Despite the recent dip in UK inflation, the Bank of England (BoE) is expected to hike interest rates again next month, according to Nigel Green, CEO of deVere Group, one of the globe’s leading independent financial advisory, asset management, and fintech organisations.
This forecast follows the latest data showing that UK inflation dipped to 7.9% in June from 8.7% in May.
Green asserts, “Despite the data indicating that the fight against inflation in the UK is seeing results, we anticipate that the Bank of England will maintain its aggressive interest rate increasing strategy at the monetary policy meeting on 1st August.”
He argues that even though the consumer price index dropped to 7.9% last month, largely due to decreased petrol prices and a slower growth rate for food, drinks, and other necessities, central bank officials will likely stress that more needs to be done.
According to Green, “We are of the view that the Bank will emphasise that while inflation is indeed decreasing, it’s doing so extremely gradually. Inflation remains obstinately high – the highest in the G7 – and significantly off the 2% target.”
He adds that central bank officials are likely to point out that prices are still far too high and are escalating faster than they have previously. They may also highlight strong wage growth recorded in the three months leading up to May.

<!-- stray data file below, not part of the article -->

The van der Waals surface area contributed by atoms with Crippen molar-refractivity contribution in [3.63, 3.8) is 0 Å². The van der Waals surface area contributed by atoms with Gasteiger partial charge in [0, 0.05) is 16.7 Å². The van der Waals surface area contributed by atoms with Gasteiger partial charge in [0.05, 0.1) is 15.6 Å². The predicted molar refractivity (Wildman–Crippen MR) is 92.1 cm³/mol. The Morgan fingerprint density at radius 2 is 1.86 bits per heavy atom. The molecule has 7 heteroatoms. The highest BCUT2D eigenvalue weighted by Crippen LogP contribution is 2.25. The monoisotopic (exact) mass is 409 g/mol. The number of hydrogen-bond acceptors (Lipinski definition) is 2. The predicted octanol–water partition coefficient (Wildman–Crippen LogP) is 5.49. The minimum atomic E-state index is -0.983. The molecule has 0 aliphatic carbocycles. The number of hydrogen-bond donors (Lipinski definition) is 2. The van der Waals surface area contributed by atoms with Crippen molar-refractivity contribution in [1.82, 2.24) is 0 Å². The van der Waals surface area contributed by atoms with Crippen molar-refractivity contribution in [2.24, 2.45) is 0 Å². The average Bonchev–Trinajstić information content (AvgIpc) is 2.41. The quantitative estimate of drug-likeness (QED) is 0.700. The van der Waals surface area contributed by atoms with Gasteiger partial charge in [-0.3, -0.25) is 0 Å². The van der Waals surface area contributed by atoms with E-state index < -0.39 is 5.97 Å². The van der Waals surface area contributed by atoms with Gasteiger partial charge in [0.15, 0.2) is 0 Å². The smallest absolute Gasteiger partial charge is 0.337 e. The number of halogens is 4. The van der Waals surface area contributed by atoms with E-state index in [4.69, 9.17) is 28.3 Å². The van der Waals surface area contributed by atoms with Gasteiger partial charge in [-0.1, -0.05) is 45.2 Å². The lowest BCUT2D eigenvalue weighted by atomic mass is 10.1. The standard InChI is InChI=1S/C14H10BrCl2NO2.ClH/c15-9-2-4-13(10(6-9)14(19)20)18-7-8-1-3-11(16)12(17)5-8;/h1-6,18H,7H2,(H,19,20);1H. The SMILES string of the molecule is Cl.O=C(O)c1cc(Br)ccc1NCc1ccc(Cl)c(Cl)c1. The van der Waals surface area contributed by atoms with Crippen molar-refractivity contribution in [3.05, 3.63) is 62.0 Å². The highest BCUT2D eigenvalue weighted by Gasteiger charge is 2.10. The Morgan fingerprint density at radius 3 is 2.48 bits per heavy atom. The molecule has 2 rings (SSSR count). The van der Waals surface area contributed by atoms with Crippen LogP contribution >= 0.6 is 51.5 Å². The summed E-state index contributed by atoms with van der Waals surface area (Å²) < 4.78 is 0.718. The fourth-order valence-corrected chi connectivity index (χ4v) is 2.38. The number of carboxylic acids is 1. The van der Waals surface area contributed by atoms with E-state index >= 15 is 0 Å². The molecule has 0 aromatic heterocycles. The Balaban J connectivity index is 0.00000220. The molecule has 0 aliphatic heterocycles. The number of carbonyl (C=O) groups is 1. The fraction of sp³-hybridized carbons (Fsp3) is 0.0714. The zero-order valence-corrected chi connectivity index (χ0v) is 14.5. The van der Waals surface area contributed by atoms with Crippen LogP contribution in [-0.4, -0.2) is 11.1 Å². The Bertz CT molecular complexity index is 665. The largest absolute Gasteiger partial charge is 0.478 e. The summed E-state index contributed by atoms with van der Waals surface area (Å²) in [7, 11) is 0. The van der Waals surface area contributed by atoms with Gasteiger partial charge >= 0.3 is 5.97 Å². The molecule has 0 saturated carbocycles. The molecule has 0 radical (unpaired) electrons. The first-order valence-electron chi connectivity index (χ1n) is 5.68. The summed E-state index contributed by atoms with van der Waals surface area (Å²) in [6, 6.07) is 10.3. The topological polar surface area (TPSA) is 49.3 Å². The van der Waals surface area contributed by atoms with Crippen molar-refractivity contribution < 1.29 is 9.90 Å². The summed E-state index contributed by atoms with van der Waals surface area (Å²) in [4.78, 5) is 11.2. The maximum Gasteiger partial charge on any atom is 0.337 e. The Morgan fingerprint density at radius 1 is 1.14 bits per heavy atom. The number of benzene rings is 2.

“Considering these factors, we expect the Bank of England to raise interest rates for the 14th consecutive time at its upcoming policy meeting – and it wouldn’t surprise us if we saw another consecutive 50 basis point hike,” Green warns.
Such an interest rate increase could exacerbate difficulties for households, homeowners, and businesses. Higher interest rates lead to greater borrowing costs, potentially causing mortgage payments to rise and household spending and overall economic activity to decrease due to increased loan repayments.
Businesses dependent on borrowing could face heightened interest expenses, which may affect profitability and expansion or investment capabilities. Additionally, the dampening of consumer spending caused by higher interest rates could impact businesses reliant on consumer demand.
The value of current fixed-income investments, such as bonds, typically suffers from hiked interest rates, as new issuances promise higher returns. Historically, higher rates have also provoked stock market uncertainty and heightened volatility, leading investors to reconsider their portfolios. Interest rate-sensitive sectors, such as housing, automotive, and financial sectors, may experience a higher impact than others.
In conclusion, Green maintains his stance: “We hold the view that while the fight against inflation appears to be succeeding, with the lowest reading in 16 months, the Bank of England is extremely unlikely to deviate from its current rate hiking trajectory for the time being.”